Next, we evaluated the anti-tumor effects of HuNb1-IgG4 in SKOV3 cells xenograft models. The results showed that SKOV3 tumor growth was significantly inhibited in a dose-dependent manner in mice treated with HuNb1-IgG4 (Fig. 3b), compared with PBS-treated control mice. Of note, the inhibitory effect on tumor growth in the group with 5 mg/kg HuNb1-IgG4 treatment was even more obvious than that in the group with 5 mg/kg Hu5F9-G4 treatment, in terms of tumor volume and tumor weight (Fig. 3c, d). Tumor growth inhibition was in line with the results of tumor tissue H&E staining. Tumor cells in PBS-treated group showed intact structure and regular shape while tumor cells in HuNb1-IgG4-treated group exhibited apoptosis and necrosis in a dose-dependent manner. The damage extent of tumor cells in 5 mg/kg HuNb1-IgG4 treatment was even greater than that in the group with 5 mg/kg Hu5F9-G4 (Fig. 3e). Similarly, in the lymphoma mouse model, we observed that HuNb1-IgG4 treatment resulted in apoptosis and necrosis of tumor cells and enhanced macrophage infiltration into tumor tissue compared to PBS treatment (Additional file 2: Figure S2), suggesting that HuNb1-IgG4 induced tumor cell phagocytosis mediated by macrophage.
HuNb1-IgG4 shows high safety for RBCs
We next assessed the effect of HuNb1-IgG4 on hematopoietic system of cynomolgus monkeys. As shown in Fig. 4c, d, the HGB level and RBC counts were not significantly influenced with the administration of 10 mg/kg and 30 mg/kg HuNb1-IgG4 respectively. Furthermore, we found that treatment with a priming dose of 3 mg/kg followed by another dose of 60 mg/kg was well tolerated in cynomolgus monkeys. Although HGB and RBC at first were rapidly decreased in the group of 200 mg/kg treatment, they restored to the normal level after about ten days (Fig. 4e, f). In line with these findings, the body temperature and white blood cell (WBC) counts were basically remained to be normal. The WBC and Neutrophil (Neut) counts were temporary elevated after treatment with HuNb1-IgG4, while they restored rapidly to normal level (Additional file 4: Tables S1 and S2). Collectively, HuNb1-IgG4 showed no obvious adverse events in vivo, which overcomes the drawbacks of current available CD47 mAbs.
Large scale production of HuNb1-IgG4 in CHO-S cells
The proportion of monomer form of HuNb1-IgG4 under 25 ℃ and 40 ℃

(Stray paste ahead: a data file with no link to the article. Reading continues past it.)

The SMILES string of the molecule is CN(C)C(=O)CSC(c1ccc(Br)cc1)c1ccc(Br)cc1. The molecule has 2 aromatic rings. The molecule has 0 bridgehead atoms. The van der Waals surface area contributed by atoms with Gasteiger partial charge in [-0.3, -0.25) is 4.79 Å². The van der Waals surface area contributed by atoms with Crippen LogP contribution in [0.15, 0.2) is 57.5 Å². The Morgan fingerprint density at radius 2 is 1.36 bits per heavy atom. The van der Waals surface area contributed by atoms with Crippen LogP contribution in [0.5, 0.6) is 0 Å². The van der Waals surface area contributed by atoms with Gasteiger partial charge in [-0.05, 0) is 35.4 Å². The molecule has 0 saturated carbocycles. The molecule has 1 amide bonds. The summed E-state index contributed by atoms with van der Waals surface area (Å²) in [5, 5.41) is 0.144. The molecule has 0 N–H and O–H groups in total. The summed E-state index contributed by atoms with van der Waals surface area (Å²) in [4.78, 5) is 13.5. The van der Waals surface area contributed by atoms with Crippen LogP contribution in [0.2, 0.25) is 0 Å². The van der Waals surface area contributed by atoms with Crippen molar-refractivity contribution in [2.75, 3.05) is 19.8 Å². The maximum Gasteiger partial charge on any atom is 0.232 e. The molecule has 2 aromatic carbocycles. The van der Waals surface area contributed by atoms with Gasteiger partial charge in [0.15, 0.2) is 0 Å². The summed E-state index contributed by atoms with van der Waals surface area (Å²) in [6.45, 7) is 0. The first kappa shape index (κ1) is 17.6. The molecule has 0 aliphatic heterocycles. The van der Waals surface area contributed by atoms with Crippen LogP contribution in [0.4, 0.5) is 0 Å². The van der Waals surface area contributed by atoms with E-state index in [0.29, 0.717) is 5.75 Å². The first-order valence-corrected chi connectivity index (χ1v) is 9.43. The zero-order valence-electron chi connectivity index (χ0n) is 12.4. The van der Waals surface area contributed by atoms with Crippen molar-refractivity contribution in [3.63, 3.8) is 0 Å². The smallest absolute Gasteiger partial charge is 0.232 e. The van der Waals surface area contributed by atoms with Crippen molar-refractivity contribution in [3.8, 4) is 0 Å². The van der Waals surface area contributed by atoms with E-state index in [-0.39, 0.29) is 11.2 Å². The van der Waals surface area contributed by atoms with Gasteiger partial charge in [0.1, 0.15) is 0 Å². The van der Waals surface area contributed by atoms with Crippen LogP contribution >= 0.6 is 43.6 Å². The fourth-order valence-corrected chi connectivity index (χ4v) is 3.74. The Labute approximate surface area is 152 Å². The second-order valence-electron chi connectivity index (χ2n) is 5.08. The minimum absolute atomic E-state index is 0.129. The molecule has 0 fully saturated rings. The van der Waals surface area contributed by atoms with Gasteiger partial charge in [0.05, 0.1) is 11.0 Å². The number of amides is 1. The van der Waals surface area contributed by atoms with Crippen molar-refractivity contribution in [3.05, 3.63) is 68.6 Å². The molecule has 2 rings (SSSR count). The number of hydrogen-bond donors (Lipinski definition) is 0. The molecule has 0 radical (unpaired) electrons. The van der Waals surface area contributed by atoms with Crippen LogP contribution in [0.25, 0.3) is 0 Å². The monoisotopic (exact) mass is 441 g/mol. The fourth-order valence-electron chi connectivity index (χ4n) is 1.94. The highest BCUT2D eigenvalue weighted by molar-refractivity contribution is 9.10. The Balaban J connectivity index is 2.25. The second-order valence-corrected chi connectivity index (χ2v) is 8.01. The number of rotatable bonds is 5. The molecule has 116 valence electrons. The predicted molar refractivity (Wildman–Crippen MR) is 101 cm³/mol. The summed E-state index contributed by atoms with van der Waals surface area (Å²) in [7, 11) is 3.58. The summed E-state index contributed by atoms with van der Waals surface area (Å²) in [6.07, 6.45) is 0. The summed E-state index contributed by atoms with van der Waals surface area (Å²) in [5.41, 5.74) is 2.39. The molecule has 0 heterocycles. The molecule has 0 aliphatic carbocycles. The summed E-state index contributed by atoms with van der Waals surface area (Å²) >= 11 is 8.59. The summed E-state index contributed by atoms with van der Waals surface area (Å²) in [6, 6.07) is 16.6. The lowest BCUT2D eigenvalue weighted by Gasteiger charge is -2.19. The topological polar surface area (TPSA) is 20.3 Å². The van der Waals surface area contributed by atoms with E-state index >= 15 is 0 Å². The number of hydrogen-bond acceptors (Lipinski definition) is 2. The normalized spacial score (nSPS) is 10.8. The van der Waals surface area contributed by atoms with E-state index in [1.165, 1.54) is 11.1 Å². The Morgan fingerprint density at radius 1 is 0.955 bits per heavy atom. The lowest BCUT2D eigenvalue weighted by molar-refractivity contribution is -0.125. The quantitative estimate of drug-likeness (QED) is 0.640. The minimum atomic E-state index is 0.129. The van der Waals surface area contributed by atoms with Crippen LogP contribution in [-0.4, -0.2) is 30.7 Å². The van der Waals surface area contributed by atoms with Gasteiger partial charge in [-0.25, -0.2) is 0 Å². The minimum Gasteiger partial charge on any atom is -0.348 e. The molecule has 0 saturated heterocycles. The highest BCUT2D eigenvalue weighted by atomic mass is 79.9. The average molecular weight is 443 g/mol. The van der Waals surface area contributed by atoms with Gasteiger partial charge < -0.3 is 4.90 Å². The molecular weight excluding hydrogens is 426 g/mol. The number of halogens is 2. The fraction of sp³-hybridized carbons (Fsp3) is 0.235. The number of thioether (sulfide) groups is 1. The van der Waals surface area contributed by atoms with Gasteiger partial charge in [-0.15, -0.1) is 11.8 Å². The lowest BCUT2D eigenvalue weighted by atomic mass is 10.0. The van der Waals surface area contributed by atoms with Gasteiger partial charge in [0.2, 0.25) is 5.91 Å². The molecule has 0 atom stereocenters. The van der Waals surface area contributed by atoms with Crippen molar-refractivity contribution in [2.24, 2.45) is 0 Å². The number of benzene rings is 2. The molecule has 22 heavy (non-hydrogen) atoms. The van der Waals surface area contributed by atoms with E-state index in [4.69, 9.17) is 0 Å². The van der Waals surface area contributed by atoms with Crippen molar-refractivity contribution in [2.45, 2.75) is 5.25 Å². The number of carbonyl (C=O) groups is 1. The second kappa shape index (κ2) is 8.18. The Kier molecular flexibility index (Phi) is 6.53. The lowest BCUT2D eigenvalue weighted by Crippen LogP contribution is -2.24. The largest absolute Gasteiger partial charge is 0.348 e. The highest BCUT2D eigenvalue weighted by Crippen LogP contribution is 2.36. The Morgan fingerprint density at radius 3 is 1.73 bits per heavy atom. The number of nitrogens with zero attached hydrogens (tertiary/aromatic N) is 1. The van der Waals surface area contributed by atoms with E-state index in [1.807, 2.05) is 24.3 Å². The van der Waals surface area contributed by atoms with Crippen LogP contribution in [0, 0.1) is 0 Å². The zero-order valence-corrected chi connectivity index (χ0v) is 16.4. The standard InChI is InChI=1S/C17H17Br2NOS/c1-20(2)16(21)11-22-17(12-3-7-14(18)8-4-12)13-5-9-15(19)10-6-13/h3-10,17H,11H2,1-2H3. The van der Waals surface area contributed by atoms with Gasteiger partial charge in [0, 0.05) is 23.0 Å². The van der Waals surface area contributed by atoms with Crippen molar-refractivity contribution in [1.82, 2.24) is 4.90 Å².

A bispecific antibody, co-targeting CD47 and CD20, shows high anti-tumor activity
To determine whether CD47/CD20 BsAb bind specifically to CD47 and CD20 expressed on the surface of Raji cells, we performed the competition binding assay. The result showed that CD47/CD20 BsAb competitively bound to CD47 expressed on Raji cells, which was reflected by the decreased binding of HuNb1-biotin to CD47 (Fig. 6d). Similarly, CD47/CD20 BsAb competitively bound to CD20 expressed on Raji cells (Fig. 6e).
Normal cells, especially RBCs with high expression of CD47 might create “antigen sink” that influences the number of anti-CD47 antibodies binding to CD47 expressed on tumor cells and reduces the efficacy of their anti-tumor activities. Design of BsAbs co-targeting CD47 and CD20 might be a potential strategy to avoid the antigen sink as BsAbs exhibit stronger binding to dual antigen-expressing cells compared to single-antigen cells as a result of higher avidity interactions by multivalency binding. To confirm this, CD20+ CD47+ Raji cells were mixed with a tenfold excess of RBCs prior to incubation with BsAb or HuNb1-IgG4 and the fluorescent intensity of each cell type bound by BsAb or HuNb1-Ig4 was evaluated by FACS. We found that the mean fluorescence intensity (MFI) of Raji cells was about fourfold higher than that of RBCs in the group treated with HuNb1-IgG4 while it was about eightfold higher than that of RBCs in the group treated with CD47/CD20 BsAb. These findings suggest that both of HuNb1-IgG4 and CD47/CD20 BsAb bind preferentially to tumor cells, but CD47/CD20 BsAb showed higher preference compared to HuNb1-IgG4 (Fig. 6f).
We next assessed the biological function of CD47/CD20 BsAb including phagocytosis and anti-tumor activity. Our results demonstrated that CD47/CD20 BsAb enhanced phagocytosis of Raji cells in a dose-dependent manner. Importantly, the extent of phagocytosis induced by CD47/CD20 BsAb was greater than HuNb1-IgG4 and Rituximab (Fig. 6g). In the model of Raji cell lymphoma NOG mice, tumor growth was significantly inhibited in the groups of all three drugs treatment compared with PBS treatment. However, CD47/CD20 BsAb treatment showed the maximal inhibition of tumor growth (TGI of 92%), compared with HuNb1-IgG4 or Rituximab treated group (TGI of 76% or 58%), which is in line with the highest phagocytosis showed in the group of CD47/CD20 BsAb treatment (Fig. 6h). Taken together, these results suggested that HuNb1-IgG4 or CD47/CD20 BsAb was a promising candidate in the treatment of lymphoma.